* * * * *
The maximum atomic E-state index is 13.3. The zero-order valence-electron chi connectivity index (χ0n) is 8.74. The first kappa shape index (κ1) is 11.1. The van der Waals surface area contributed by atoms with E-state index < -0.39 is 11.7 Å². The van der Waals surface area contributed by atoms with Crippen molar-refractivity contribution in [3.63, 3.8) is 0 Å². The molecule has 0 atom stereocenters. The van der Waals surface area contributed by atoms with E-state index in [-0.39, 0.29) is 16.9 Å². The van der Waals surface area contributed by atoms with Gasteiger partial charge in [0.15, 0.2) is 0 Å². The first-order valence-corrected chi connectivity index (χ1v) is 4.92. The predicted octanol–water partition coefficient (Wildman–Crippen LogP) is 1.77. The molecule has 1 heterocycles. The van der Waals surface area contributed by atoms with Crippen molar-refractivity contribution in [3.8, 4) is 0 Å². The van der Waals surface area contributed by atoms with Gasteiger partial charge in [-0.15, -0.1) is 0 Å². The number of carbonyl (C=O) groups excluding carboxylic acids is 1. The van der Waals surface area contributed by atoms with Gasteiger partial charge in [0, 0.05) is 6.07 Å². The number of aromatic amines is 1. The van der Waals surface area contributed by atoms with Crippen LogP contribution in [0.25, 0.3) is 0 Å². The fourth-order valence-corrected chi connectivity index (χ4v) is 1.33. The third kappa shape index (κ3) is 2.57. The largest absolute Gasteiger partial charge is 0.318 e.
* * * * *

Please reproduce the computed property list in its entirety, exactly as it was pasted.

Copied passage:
The maximum atomic E-state index is 13.3. The zero-order valence-electron chi connectivity index (χ0n) is 8.74. The first kappa shape index (κ1) is 11.1. The van der Waals surface area contributed by atoms with E-state index < -0.39 is 11.7 Å². The van der Waals surface area contributed by atoms with Crippen molar-refractivity contribution in [3.63, 3.8) is 0 Å². The molecule has 0 atom stereocenters. The van der Waals surface area contributed by atoms with E-state index in [-0.39, 0.29) is 16.9 Å². The van der Waals surface area contributed by atoms with Gasteiger partial charge in [0.15, 0.2) is 0 Å². The first-order valence-corrected chi connectivity index (χ1v) is 4.92. The predicted octanol–water partition coefficient (Wildman–Crippen LogP) is 1.77. The molecule has 1 heterocycles. The van der Waals surface area contributed by atoms with Crippen molar-refractivity contribution in [3.8, 4) is 0 Å². The van der Waals surface area contributed by atoms with Gasteiger partial charge in [-0.15, -0.1) is 0 Å². The number of carbonyl (C=O) groups excluding carboxylic acids is 1. The van der Waals surface area contributed by atoms with Gasteiger partial charge in [0, 0.05) is 6.07 Å². The number of aromatic amines is 1. The van der Waals surface area contributed by atoms with Crippen LogP contribution in [0.25, 0.3) is 0 Å². The fourth-order valence-corrected chi connectivity index (χ4v) is 1.33. The third kappa shape index (κ3) is 2.57. The largest absolute Gasteiger partial charge is 0.318 e.